County Borough of Darlington Transport Department
Guy Arab III 5LW
The small operation of Darlington Corporation does not seem to be mentioned on the Website.
I have only been to the town once back in 1968. I took just one photo probably as it was unusual even in those days to see a passenger ready to leave the centre entrance whilst the bus was still in motion. A single deck Guy Arab III was also unusual for me.
I have recently rediscovered this old slide taken with a very basic camera, I hope it may be of interest.
Photograph and Copy contributed by Keith Newton
13/08/15 – 08:15
I don’t think the Roe West Riding Red AEC’s had doors to their centre entrances, either. This made the rear saloon a chilly place- and as you suggest the elfansafety doesn’t bear thinking about- the step backwards system of alighting from a moving bus platform was impossible and twisting sideways must have been just right to fall against the rear wheels. End of an era, here.
13/08/15 – 08:51
I attach a bought slide of a Swindon Daimler CV single decker with a similar centre entrance/exit arrangement. How popular was it, exactly? I know some of Blackpool ones in the 1930s, and we all know about their PD2/5 fleet, but single deckers like this seem very rare.
13/08/15 – 11:53
Not centre-entrance and a decker, but London Transport’s Country Area STL’s posed the same hazards as the other two vehicles. LPTB’s 1936 (ex-STL 1470) offering was lauded by them as ‘draught-free’, a statement, from personal experience, I heartily disagreed with, despite the angled front bulkhead and rear partition to entrance! Note the staircase opposite the entrance. LINK: www.flickr.com/photos/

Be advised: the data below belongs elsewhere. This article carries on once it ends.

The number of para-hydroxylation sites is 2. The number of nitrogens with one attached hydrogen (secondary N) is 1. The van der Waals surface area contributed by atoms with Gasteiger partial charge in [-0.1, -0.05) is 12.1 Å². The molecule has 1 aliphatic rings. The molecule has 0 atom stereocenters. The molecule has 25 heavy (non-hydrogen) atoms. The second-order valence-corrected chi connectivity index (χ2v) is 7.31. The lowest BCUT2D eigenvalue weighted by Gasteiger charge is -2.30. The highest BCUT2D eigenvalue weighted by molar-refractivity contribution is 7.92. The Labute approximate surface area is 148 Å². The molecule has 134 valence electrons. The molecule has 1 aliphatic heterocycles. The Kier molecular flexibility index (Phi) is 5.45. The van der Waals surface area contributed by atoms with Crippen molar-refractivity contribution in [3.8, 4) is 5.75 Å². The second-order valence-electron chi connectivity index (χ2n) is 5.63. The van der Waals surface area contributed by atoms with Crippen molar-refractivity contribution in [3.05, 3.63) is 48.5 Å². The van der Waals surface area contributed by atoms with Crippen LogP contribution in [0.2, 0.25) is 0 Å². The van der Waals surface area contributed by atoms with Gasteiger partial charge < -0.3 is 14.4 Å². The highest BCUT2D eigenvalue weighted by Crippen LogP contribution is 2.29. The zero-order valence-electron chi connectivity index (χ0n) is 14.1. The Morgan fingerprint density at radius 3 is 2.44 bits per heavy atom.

13/08/15 – 13:55
Joe, I think the West Riding centre-entrance Regents had doors. However, like you, I also remember being cold in their rear saloons so they probably spent most of their time open (to save the conductors’ time).
This photo seems to show the door in a closed position. http://www.bus-and-coach-photos.com/picture/number5402.asp Some photos suggest they were double doors, hinged outwardly opening. If only 111 had survived beyond early preservation.
13/08/15 – 14:40
Municipal conservatism at work with these Guys? By 1953 underfloor engined saloons were well established and virtually the norm so these purchases seem a bit of an anachronism. Doncaster and Burnley, Colne and Nelson were other operators that stuck to half-cab single deckers well into the 1950’s with BCN taking PS2 Tigers right up to 1955. More examples of those little things that make our hobby so interesting.
14/08/15 – 11:51
Hunter of Seaton Delaval had two TS7 Leyland Tigers, JR 4901, from 1935, and JR 6600, 1936: both Burlingham B35F. In 1953 and 54 respectively, they were rebodied by Roe as B39C, they were very similar to this Darlington example, but differed slightly in that they had doors which were flush with the side of the bus when shut, but I cant for the life of me remember if they were two single doors, or a two piece folding type. The only thing that let them down, was that they had been rebodied as 8ft on a 7’6" chassis, which tended to make them look a bit unbalanced.
16/08/15 – 06:35
Must have been a job keeping them clean,,,,
16/08/15 – 06:36
The last conventional half-cab saloons (both complete buses and new bodies for old chassis) date from 1955, after which only a few specialised vehicles were built on chassis normally bodied as double-deckers – a Leyland PD2 for West Mon, eight Regent Vs for South Wales Transport and two more as non-PSVs registered in Leeds.
01/09/15 – 07:43
Rotherham Corporation ran a large fleet of Bristol L5G and L6B buses mostly with central entrance. FET 821 f/n 121 was one of the last delivered in 1951 with an East Lancs body and makes an interesting contrast to the standard ECW bodies which never -to my knowledge – offered this option. It was photographed in 1970 in Carlisle clearly on a school outing but from where and who was the operator- perhaps owned by the school itself?
02/09/15 – 07:02
Keith, thanks for John Kaye who gave me this information regarding Rotherham 121 (above).
It was withdrawn by Rotherham in September 1968 it is recorded with Army Cadet Force, Dearne Valley Area, Wath (later Wakefield) in January 1969 and sold for scrap 1970.
02/09/15 – 07:03
This bus appeared on the SCT61 site and the discussion following the photographs gives some explanation as to why the bus would have been in Carlisle: http://www.sct61.org.uk/rr121